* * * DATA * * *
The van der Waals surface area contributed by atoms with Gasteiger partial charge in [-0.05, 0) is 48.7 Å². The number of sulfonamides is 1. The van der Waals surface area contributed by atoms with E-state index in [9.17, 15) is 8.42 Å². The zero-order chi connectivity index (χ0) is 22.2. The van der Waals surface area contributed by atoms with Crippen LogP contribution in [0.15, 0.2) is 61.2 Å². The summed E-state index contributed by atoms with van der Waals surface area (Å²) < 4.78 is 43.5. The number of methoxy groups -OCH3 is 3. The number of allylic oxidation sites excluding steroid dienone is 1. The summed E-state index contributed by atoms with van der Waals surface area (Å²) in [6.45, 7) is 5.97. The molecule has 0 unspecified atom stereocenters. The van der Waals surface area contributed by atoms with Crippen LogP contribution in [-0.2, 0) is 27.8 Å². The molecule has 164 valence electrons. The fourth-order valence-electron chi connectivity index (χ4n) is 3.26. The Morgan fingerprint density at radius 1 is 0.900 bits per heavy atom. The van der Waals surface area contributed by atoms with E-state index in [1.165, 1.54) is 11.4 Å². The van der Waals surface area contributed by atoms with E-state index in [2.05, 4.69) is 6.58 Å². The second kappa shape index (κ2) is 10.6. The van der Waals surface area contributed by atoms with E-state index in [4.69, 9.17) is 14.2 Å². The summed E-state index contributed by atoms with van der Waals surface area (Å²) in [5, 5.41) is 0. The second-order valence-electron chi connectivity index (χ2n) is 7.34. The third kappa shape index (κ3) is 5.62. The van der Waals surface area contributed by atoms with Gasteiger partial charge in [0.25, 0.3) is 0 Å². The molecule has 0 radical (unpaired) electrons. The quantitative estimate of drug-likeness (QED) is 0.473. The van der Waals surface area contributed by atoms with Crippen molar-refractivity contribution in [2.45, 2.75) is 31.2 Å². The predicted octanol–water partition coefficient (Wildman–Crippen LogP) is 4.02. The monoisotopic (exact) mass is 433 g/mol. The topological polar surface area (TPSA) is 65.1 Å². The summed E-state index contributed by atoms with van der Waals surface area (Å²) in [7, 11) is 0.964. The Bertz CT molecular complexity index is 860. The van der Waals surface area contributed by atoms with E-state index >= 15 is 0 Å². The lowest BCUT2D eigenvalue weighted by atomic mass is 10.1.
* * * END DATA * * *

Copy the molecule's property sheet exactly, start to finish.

The van der Waals surface area contributed by atoms with Gasteiger partial charge in [-0.05, 0) is 48.7 Å². The number of sulfonamides is 1. The van der Waals surface area contributed by atoms with E-state index in [9.17, 15) is 8.42 Å². The zero-order chi connectivity index (χ0) is 22.2. The van der Waals surface area contributed by atoms with Crippen LogP contribution in [0.15, 0.2) is 61.2 Å². The summed E-state index contributed by atoms with van der Waals surface area (Å²) < 4.78 is 43.5. The number of methoxy groups -OCH3 is 3. The number of allylic oxidation sites excluding steroid dienone is 1. The summed E-state index contributed by atoms with van der Waals surface area (Å²) in [6.45, 7) is 5.97. The molecule has 0 unspecified atom stereocenters. The van der Waals surface area contributed by atoms with Crippen LogP contribution in [-0.2, 0) is 27.8 Å². The molecule has 164 valence electrons. The fourth-order valence-electron chi connectivity index (χ4n) is 3.26. The Morgan fingerprint density at radius 1 is 0.900 bits per heavy atom. The van der Waals surface area contributed by atoms with E-state index in [1.165, 1.54) is 11.4 Å². The van der Waals surface area contributed by atoms with E-state index in [2.05, 4.69) is 6.58 Å². The second kappa shape index (κ2) is 10.6. The van der Waals surface area contributed by atoms with E-state index in [4.69, 9.17) is 14.2 Å². The summed E-state index contributed by atoms with van der Waals surface area (Å²) in [5, 5.41) is 0. The second-order valence-electron chi connectivity index (χ2n) is 7.34. The third kappa shape index (κ3) is 5.62. The van der Waals surface area contributed by atoms with Gasteiger partial charge in [0.25, 0.3) is 0 Å². The molecule has 0 radical (unpaired) electrons. The quantitative estimate of drug-likeness (QED) is 0.473. The van der Waals surface area contributed by atoms with Crippen molar-refractivity contribution in [2.45, 2.75) is 31.2 Å². The predicted octanol–water partition coefficient (Wildman–Crippen LogP) is 4.02. The monoisotopic (exact) mass is 433 g/mol. The topological polar surface area (TPSA) is 65.1 Å². The summed E-state index contributed by atoms with van der Waals surface area (Å²) in [7, 11) is 0.964. The Bertz CT molecular complexity index is 860. The van der Waals surface area contributed by atoms with E-state index >= 15 is 0 Å². The lowest BCUT2D eigenvalue weighted by atomic mass is 10.1.